(a) The decision to withhold records in relation to a detailed breakdown of payments made in Co. Galway under the Exceptional Needs Payments (ENP) Scheme in respect of floor covering for wooden floors as opposed to the covering of concrete floors. Further to this the Board found that they were not in a position to release to you details of an unspecified recipient in the Galway area who you claim received assistance under the ENP scheme for the covering of a wooden floor.
(b) The decision to withhold records giving a detailed analysis of payments made in Co. Galway, under the same scheme, which are designated as "Other ENP" i.e. miscellaneous payments which do not come under a particular category.
Regarding the Board's refusal to grant you access to a detailed breakdown of all ENP payments made in respect of the covering of wooden floors, the Board says that it has taken all reasonable steps, as described above, to provide you with the requested details. If the Board were to take any further action, it would have to sift through the files of hundreds of applicants, looking for an application for an ENP for floor covering. The application would then have to be looked at to see if it comes into the category that you are interested in. A record would then have to be generated from the results of these manual searches. I accept that this would cause a "substantial and unreasonable interference with or disruption of the other work" of the Board.
Regarding your request regarding the records of the person who you say received an ENP for covering a wooden floor, the Board says that without a name, that person cannot be identified. Given that the Board cannot identify this person from computer records, they would have to carry out an extensive search of every Supplementary Welfare Allowance file in their possession. The Board contends this would pose a substantial and unreasonable interference with its work, and I accept the Board's arguments that this is the case.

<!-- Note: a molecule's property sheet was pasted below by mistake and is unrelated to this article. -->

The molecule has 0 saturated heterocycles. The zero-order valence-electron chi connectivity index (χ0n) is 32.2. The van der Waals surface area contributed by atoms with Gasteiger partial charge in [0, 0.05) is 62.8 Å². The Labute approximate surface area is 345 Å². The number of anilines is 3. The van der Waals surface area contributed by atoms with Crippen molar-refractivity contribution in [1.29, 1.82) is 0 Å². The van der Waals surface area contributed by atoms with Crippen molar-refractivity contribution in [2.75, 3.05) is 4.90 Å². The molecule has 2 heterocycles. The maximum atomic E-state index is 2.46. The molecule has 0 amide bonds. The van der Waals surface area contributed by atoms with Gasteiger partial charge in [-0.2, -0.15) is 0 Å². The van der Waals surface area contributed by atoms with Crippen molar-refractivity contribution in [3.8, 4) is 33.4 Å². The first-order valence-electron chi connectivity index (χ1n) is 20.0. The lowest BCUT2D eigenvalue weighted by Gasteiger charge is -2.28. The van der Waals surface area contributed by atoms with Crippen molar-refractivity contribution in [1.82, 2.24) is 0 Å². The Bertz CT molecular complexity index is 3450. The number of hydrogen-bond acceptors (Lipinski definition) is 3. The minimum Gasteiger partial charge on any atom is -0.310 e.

The final issue is that of your request for a detailed breakdown of "Other ENP". You have already been advised of the total numbers of payments made on a monthly basis from October 1998 to February 1999. The Board again puts forward the submission that the only way in which this data could be gathered would be on the basis of manual analysis. Again, I accept that this would cause a substantial and unreasonable interference with the other work of the Board.
I note that the Board had already made a considerable effort in trying to assist you with your request. In addition to the CWOs compiling a list from their manual records, I note that the Board held a lengthy meeting with you in a bid to answer your questions. I consider these to be reasonable attempts to assist you with your query and I conclude that the Board is justified in withholding the records on the basis of Sections 10(1)(a) and 10(1)(c) of the FOI Act.
Having completed my review under Section 34 of the Act, I hereby affirm the decision of the Board not to release a detailed breakdown of all payments made under the ENP scheme under the category of floor covering. I also affirm its decision to refuse to release the records which you were seeking in relation to ENP payments made to an unspecified person under this category. With regard to your request of a detailed breakdown of "Other Exceptional Needs" Payments between October 1998 and February 1999, I affirm the decision of the Board to withhold the records.
A party to a review, or any other person affected by a decision of the Commissioner following a review, may appeal to the High Court on a point of law arising from the decision. Such an appeal must be initiated not later than 4 weeks from the date of this letter.